The closer you put them, the more you need. -> 4000 of them. This however is not just a one-time investment: because they are low, their orbits decay and they fall back to earth on relatively short notice. If you need 4000 of them, they are not going to be large. So they are small. If you have a cubesate (10cm cubed) weighing 1kg, its orbit will decay just like a 100kg satellite of 10x100x100cm (flying the wrong side towards the front). But a bigger satellite is likely to be 100x100x100cm and weigh not 100, but 1000kg. The extra weight helps keep it in orbit, the extra size in the flying direction does not make a big difference. So the small satellites decay fast as well!

    • by jbengt ( 874751 )
      I'm assuming that there would also be the latency between the end user and the ground antennae using terrestrial copper and fiber, otherwise this would be a mostly one-way internet. I doubt the individual would have the power to upload a fast stream directly to the satellite.
      • by rew ( 6140 )

        Older satellite internet systems used technologies borrowed from "TV broadcasting". What they effectively did is broadcast everybody's downlink via the satellite and everybody-for-himself had to use a land-line for the uplink. The idea being that you like having a big downlink pipe and it might be acceptable to have "only" 56k uplink.

        All that is going overboard, as I understand things. Yes, people are going to transmit their uplink bits to the satellites: the stated goal of these projects is "internet ever

      • by tlhIngan ( 30335 )

        I'm assuming that there would also be the latency between the end user and the ground antennae using terrestrial copper and fiber, otherwise this would be a mostly one-way internet. I doubt the individual would have the power to upload a fast stream directly to the satellite.

        There are two way satellite internet systems.

        The thing is, a lot of things people do aren't latency dependent. Sure it takes a little while to start up, but once you've got it established, you can get really good bandwidth (satellite ar

    • I don't think Google has actually given up on this project. They have just realized SpaceX is more capable. That's likely the reason Google invested a large sum of money in SpaceX. [wired.com]
    • by rew ( 6140 )

      Rereading my own message: Near: "You want them as close as possible."
      I forgot to mention: "because the required power to transmit to the satellite increases with the distance."

    • Re:Challenges... (Score:4, Informative)

      by DerekLyons ( 302214 ) <fairwater@gmail . c om> on Wednesday June 10, 2015 @10:22AM (#49883257) Homepage

      At 200km the air pressure is about 100 million times less than what it is over here. That is enough to have a reasonable decay rate of weeks/months/years. "skylab" came down after a few decades, right?

      Depending on the satellite's drag and ballistic coefficient, below around 200km you're talking hours to days, at 300km - days to weeks at the outside. Unboosted, anything between (roughly) 300 to 350km is essentially gone within a year [globalsecurity.org]. That's why Skylab was and ISS is, higher still - in the 400km range.

      Skylab's second stage (seperated after the station was in it's final orbit) re-entered after only two years, while the station itself was reboosted on several occasions by docked Apollo spacecraft. Skylab's post occupation lifetime was extended by giving it a larger than normal reboost before the final manned mission departed, and subsequently by carefully maintaining it in a low drag orientation.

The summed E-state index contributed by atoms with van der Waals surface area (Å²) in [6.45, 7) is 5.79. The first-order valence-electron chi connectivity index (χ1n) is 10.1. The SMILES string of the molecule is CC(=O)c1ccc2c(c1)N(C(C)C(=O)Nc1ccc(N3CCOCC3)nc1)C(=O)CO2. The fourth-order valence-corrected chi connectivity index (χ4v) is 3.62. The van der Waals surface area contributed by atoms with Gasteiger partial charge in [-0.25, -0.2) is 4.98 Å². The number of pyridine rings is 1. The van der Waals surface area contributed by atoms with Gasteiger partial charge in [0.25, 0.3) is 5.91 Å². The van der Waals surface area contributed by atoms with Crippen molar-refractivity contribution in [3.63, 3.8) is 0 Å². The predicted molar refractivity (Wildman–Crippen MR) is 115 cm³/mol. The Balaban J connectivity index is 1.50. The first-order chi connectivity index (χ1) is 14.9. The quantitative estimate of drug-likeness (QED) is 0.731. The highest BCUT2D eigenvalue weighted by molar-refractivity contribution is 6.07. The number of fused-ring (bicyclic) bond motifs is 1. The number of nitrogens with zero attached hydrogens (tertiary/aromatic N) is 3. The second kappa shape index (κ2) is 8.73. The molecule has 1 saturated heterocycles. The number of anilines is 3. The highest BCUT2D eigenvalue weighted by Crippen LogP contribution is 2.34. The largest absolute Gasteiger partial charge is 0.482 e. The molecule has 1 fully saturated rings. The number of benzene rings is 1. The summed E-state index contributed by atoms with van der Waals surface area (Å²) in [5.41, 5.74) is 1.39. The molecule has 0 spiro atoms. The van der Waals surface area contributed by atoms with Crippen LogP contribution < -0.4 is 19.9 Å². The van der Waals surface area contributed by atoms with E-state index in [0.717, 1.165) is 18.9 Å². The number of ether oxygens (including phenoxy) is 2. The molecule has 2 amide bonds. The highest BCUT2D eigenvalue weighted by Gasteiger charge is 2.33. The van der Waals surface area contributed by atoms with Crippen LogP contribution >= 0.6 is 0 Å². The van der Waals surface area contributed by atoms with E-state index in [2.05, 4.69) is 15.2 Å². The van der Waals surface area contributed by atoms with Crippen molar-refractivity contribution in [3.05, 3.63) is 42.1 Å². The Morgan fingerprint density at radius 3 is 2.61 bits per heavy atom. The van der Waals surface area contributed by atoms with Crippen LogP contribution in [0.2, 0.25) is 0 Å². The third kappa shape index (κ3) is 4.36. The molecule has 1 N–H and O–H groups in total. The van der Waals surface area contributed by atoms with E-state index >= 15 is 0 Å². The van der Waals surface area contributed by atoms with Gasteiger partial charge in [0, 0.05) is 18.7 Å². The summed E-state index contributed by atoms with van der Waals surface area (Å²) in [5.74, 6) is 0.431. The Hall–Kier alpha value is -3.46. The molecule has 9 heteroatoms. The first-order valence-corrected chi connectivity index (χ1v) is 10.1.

The ISS requires regular reboosts [heavens-above.com] to maintain altitude.

      • by Megane ( 129182 )
        Iridium [wikipedia.org] has been up for years at ~780km, and they've only lost 17, counting the one that smacked into a dead Russian satellite. These satellites will be higher.
      • by Guspaz ( 556486 )

        IIRC the SpaceX satellites will feature electric propulsion, but there is very little drag at 1,100km. Without using any propulsion, they wouldn't fully decay for a few dozen millennia.

    • Yes, due to latency reasons they are probably going to put your satelites in < 1000km altitude.

      But if you can do point to point communication via same satelite network without needing to go via base station, or if you have several base stations across the globe, then this will have LOWER latency than going via cables especially for long distance stuff say USA <=> Europe.

      I assume they plan to launch small satelites, maybe bigger than cubesats, but definitely smaller than 100cm^3 and 1000kg. I
      • by danlip ( 737336 )

        when it passes over a huge city with lots of clients

        Big cities will probably have no clients because there will be better ways to get internet access in a big city. This will be great for rural areas and ships in the middle of the ocean, and thus load will never be concentrated.

      • by rew ( 6140 )

        Directional is an option for the satellites. But on the ground you'd have to be tracking all the time, and you'd have a dropout the moment one satellite goes away and another comes into view.

        Oh, about the height. Suppose you're at 1000km. Then the area that can see the satellite at at least 45 degrees above the horizon is about 1000km in diameter. This covers an area of about 3 million square km. The earth is about 450 million square km. You'd need about 300 satellites to cover the earth with each spot gett

    • by bledri ( 1283728 )

      Google and facebook have realized that some problems are not (economically) surmountable.


      Wrong. Google recently invested $900 million in SpaceX specifically to develop a satellite based Internet backbone. All these articles saying Google abandoned satellite constellations are by people that don't know what they are talking about. SpaceX intends to use less expensive, shorter lived satellites. Yes their orbits will naturally decay. That is a feature, not a bug, for SpaceX. They will constantly replenish with newer, cheaper, better satellites. Google decided that it made more sense to suppo

  • Sure, try there first. But don't rely on their approval.

    The feds are so f'ed up at this point that I don't think you can trust them to be rational on the issue. If they don't respond in a timely manner with a "yes"... ask someone else and launch through them. The feds don't own space. You can launch from a lot of places. Talk to the French, talk to the russians, talk to the chinese, talk to the indians.

    Make that part of your ask from the FCC... unofficially make it clear you're going to do it. And the only

  • The FCC's regulatory authority doesn't extend to space. I'm not saying SpaceX shouldn't tell them, it's the polite thing to do, but asking for permission?

    I suppose they know what they're doing, but if the FCC says "no", I think they should consider responding with the finger and a launch.